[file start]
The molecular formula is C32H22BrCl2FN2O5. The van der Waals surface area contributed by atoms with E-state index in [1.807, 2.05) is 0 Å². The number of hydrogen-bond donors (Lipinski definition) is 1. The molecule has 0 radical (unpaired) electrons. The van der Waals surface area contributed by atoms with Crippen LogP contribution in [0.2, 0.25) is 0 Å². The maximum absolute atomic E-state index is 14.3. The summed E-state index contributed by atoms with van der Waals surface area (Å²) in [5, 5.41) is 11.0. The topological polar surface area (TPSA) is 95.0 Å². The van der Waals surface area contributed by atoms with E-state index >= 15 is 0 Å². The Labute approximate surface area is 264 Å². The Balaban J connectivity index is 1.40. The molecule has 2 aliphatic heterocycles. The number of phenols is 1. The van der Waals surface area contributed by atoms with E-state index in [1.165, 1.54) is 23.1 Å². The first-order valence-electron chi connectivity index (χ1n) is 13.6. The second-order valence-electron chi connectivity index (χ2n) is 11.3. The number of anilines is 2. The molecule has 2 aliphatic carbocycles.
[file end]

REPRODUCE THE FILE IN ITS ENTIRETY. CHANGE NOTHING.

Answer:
The molecular formula is C32H22BrCl2FN2O5. The van der Waals surface area contributed by atoms with E-state index in [1.807, 2.05) is 0 Å². The number of hydrogen-bond donors (Lipinski definition) is 1. The molecule has 0 radical (unpaired) electrons. The van der Waals surface area contributed by atoms with Crippen LogP contribution in [0.2, 0.25) is 0 Å². The maximum absolute atomic E-state index is 14.3. The summed E-state index contributed by atoms with van der Waals surface area (Å²) in [5, 5.41) is 11.0. The topological polar surface area (TPSA) is 95.0 Å². The van der Waals surface area contributed by atoms with E-state index >= 15 is 0 Å². The Labute approximate surface area is 264 Å². The Balaban J connectivity index is 1.40. The molecule has 2 aliphatic heterocycles. The number of phenols is 1. The van der Waals surface area contributed by atoms with E-state index in [1.165, 1.54) is 23.1 Å². The first-order valence-electron chi connectivity index (χ1n) is 13.6. The second-order valence-electron chi connectivity index (χ2n) is 11.3. The number of anilines is 2. The molecule has 2 aliphatic carbocycles.